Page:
Mayfield was treated for bedbugs again over spring break, and two rooms have been treated since then.
“We have not had any additional rooms added to the list of rooms that have had problems,” Steve Brankle, director of facilities services, said in an email. “We proactively treated every room with heat over break. Four rooms received individual treatment as well.”
In this preventative measure, all rooms were heated to 125 degrees Fahrenheit and the four specific rooms with a history of infestation were heated to 130 degrees, Brankle said. Andre Broquard, director of residence life, said this was the first time heat-treatingthe rooms. Previously, the rooms were treated with chemicals from Terminex.
“I think we’re in a good spot,” Broquard said. “I’m cautiously optimistic.”
Bedbugs and their eggs die at temperatures between 117 degrees Fahrenheit and 122 degrees, according to Terminex. Broquard said that the rooms in Mayfield were heated to 125 or 130 for six hours.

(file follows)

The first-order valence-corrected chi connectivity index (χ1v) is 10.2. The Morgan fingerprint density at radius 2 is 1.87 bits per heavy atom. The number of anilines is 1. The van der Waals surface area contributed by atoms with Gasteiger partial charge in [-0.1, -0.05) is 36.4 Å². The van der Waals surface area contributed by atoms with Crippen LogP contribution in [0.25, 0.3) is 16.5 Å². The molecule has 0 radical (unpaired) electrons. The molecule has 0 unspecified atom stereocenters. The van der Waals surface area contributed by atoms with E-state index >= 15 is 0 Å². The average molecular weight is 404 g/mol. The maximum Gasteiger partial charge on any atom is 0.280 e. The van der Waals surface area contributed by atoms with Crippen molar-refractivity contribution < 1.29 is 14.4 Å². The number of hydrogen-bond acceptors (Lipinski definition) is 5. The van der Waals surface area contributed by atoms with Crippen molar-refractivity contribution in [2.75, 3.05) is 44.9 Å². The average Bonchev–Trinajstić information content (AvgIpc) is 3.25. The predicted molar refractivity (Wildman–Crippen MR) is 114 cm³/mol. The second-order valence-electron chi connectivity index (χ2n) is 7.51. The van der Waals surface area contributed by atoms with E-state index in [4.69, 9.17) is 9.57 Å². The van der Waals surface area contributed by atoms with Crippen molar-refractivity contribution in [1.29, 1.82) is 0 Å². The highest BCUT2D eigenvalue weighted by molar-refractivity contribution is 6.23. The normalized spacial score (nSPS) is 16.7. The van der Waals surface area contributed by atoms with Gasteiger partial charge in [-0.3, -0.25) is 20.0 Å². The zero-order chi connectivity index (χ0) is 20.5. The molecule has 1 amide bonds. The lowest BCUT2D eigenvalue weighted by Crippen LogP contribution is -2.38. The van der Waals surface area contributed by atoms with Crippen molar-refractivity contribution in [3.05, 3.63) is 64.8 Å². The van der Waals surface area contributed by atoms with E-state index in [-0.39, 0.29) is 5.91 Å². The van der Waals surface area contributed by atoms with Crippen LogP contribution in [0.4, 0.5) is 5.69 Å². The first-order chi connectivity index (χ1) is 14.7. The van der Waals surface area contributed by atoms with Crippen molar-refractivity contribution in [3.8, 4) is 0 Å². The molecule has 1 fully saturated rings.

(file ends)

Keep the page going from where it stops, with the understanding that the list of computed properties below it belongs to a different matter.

The University has spent almost $40,000 treating the bedbugs in Mayfield this year. Currently, the University is no longer using Terminex, the pest control service that was treating Mayfield earlier this semester. Instead, the University has purchased two of its own machines to treat the bedbugs.
“We have bought two machines that allow us to heat the rooms ourselves,” Brankle said. “Other colleges have used these machines with almost 100 percent success. We feel this is a better way to go.”
Lauren Lane, the resident director of the Northslopes and interim RD of Mayfield, said that there have been three reports of bedbug bites since spring break. However, after further investigation, bedbugs were not found in the rooms that filed reports.
Lane said she has been checking in with the girls in the rooms who have experienced bedbug problems since spring break.
“It was very important that I listen to the ladies and went by to see them face to face,” Lane said. “I want to listen well and do what we can to encourage and support them.”